Media Statement by Dr. Ong Kian Ming, Member of Parliament for Bangi and Assistant Political Education Director for the Democratic Action Party (DAP) on the 5th of June, 2020
Responding to the COVID Economy: Part 2 – Understanding the Employment Shock
- Loss of Employment (LOE) as recorded by the Employment Insurance System (EIS) increased by 72% in April 2020 (compared to April 2019). Projected to increase by at least 2 half times in 2020 (compared to 2019)
- Jobs at risk in the 5 most vulnerable sectors (Travel & Tourism, Wholesale & Retail, Construction, Manufacturing & Agriculture) estimated at 1.67 million. Unemployment in 2020 likely to be far higher than the current projection of 4% by Bank Negara Malaysia (BNM). Range between 8% to 14% likely.
- The Wage Subsidy Program (WSP) and the Employment Retention Program (ERP) have definitely helped businesses but no evidence that they have ‘saved’ 2.4 million jobs
- Key policy recommendations – pass a COVID Relief Bill (but may be too little too late), targeted incentives and policies to revive the most affected sectors, extended financial assistance to businesses and cash transfers to individuals especially those without EIS protection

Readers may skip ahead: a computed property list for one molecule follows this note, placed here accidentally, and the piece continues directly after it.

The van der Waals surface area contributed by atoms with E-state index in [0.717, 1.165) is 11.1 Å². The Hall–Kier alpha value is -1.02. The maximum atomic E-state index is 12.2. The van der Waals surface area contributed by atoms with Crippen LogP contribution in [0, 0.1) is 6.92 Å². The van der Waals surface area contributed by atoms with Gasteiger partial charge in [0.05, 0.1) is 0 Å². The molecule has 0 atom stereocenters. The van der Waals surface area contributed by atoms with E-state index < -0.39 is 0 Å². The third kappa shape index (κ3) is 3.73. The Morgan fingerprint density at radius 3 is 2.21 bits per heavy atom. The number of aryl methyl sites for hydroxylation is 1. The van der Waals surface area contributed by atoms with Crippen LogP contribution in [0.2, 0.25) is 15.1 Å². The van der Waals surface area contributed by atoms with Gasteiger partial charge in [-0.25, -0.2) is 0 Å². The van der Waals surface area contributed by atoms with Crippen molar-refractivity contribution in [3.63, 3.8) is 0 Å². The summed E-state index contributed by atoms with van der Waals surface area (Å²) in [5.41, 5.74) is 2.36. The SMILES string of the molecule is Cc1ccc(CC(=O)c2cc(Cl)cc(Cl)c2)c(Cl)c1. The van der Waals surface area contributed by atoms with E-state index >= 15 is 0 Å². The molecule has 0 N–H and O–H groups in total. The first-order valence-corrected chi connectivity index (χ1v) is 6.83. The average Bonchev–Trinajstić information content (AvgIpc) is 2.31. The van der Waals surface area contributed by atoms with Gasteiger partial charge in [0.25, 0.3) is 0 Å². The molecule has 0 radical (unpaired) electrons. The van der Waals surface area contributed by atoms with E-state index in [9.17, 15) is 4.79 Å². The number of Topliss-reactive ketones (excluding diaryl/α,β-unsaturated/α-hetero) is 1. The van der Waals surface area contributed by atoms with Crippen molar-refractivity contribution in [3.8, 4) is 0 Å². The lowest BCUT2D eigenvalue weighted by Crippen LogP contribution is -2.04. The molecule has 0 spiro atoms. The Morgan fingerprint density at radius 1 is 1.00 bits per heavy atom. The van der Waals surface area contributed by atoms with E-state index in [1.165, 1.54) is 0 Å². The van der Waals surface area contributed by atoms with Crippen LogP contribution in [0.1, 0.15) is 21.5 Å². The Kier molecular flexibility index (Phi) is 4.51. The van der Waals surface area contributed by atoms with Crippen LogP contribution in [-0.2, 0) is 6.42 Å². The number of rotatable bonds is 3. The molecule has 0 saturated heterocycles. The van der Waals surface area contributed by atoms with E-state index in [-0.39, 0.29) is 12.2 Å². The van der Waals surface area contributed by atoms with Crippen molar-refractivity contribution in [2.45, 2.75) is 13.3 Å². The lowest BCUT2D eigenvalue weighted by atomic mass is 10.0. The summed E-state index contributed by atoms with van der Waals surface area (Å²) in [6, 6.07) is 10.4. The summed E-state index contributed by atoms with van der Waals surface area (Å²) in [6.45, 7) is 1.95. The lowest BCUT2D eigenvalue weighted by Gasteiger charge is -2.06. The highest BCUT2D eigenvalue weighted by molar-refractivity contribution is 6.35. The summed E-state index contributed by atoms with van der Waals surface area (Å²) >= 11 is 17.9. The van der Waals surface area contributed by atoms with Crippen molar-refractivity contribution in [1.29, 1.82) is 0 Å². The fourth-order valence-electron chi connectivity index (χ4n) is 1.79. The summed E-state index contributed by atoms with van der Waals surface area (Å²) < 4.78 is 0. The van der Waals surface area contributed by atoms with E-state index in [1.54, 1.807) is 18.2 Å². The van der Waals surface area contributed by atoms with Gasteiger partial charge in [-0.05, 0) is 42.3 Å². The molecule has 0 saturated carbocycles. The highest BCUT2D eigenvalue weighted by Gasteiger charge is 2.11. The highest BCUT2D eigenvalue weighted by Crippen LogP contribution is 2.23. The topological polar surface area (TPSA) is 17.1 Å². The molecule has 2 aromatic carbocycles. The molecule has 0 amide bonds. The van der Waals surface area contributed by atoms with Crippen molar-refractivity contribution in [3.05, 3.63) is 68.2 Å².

One of the most significant economic impact of the COVID crisis is the loss of employment. In the United States, for example, the unemployment jumped from 3.5% in February 2020 to 14.7% in April 2020, a level not reached since the Great Depression, which lasted from 1929 to 1933. In Malaysia, on the surface and in the official statistics (for now), we have not seen a significant increase in the unemployment rate. Even though the unemployment rate increased from 3.3% in February 2020 to 3.9% in March 2020 (or an increase in the number of unemployment from 525,000 to 611,000 in on month), Bank Negara Malaysia (BNM) is projecting the overall unemployment rate to increase to 4% in 2020.Continue reading “Responding to the COVID Economy: Part 2 – Understanding the Employment Shock”